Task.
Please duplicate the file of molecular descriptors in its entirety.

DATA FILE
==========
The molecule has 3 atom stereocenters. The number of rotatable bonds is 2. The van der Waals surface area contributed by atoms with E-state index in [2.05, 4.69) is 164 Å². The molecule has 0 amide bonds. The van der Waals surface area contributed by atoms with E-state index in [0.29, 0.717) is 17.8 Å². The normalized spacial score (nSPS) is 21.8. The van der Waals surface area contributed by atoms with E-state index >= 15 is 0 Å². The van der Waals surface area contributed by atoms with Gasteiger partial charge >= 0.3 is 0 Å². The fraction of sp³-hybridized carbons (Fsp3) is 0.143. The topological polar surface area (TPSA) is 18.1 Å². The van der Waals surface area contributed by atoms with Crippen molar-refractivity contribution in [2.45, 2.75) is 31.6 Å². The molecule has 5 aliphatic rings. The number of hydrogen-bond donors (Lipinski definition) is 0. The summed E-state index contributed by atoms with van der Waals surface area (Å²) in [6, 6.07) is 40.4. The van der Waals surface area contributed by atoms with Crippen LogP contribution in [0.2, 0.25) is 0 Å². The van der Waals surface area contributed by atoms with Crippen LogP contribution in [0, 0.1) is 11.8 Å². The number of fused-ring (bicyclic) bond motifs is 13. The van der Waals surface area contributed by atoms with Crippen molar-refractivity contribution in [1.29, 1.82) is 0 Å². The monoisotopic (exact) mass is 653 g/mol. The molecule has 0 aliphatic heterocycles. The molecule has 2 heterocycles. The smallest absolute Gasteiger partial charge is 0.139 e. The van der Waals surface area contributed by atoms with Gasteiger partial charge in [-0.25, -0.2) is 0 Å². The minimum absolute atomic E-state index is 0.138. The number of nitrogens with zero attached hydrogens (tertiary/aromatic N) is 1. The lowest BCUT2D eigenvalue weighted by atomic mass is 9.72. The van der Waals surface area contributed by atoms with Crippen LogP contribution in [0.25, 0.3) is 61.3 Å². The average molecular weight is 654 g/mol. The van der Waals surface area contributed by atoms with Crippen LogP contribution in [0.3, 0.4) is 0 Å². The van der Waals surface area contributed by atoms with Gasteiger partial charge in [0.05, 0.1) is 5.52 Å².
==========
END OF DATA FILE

The molecule has 3 atom stereocenters. The number of rotatable bonds is 2. The van der Waals surface area contributed by atoms with E-state index in [2.05, 4.69) is 164 Å². The molecule has 0 amide bonds. The van der Waals surface area contributed by atoms with E-state index in [0.29, 0.717) is 17.8 Å². The normalized spacial score (nSPS) is 21.8. The van der Waals surface area contributed by atoms with E-state index >= 15 is 0 Å². The van der Waals surface area contributed by atoms with Gasteiger partial charge >= 0.3 is 0 Å². The fraction of sp³-hybridized carbons (Fsp3) is 0.143. The topological polar surface area (TPSA) is 18.1 Å². The van der Waals surface area contributed by atoms with Crippen molar-refractivity contribution in [2.45, 2.75) is 31.6 Å². The molecule has 5 aliphatic rings. The number of hydrogen-bond donors (Lipinski definition) is 0. The summed E-state index contributed by atoms with van der Waals surface area (Å²) in [6, 6.07) is 40.4. The van der Waals surface area contributed by atoms with Crippen LogP contribution in [0.2, 0.25) is 0 Å². The van der Waals surface area contributed by atoms with Crippen LogP contribution in [0, 0.1) is 11.8 Å². The number of fused-ring (bicyclic) bond motifs is 13. The van der Waals surface area contributed by atoms with Crippen molar-refractivity contribution in [1.29, 1.82) is 0 Å². The monoisotopic (exact) mass is 653 g/mol. The molecule has 0 aliphatic heterocycles. The molecule has 2 heterocycles. The smallest absolute Gasteiger partial charge is 0.139 e. The van der Waals surface area contributed by atoms with Gasteiger partial charge in [-0.25, -0.2) is 0 Å². The minimum absolute atomic E-state index is 0.138. The number of nitrogens with zero attached hydrogens (tertiary/aromatic N) is 1. The lowest BCUT2D eigenvalue weighted by atomic mass is 9.72. The van der Waals surface area contributed by atoms with Crippen LogP contribution in [0.25, 0.3) is 61.3 Å². The average molecular weight is 654 g/mol. The van der Waals surface area contributed by atoms with Crippen LogP contribution in [0.3, 0.4) is 0 Å². The van der Waals surface area contributed by atoms with Gasteiger partial charge in [0.05, 0.1) is 5.52 Å².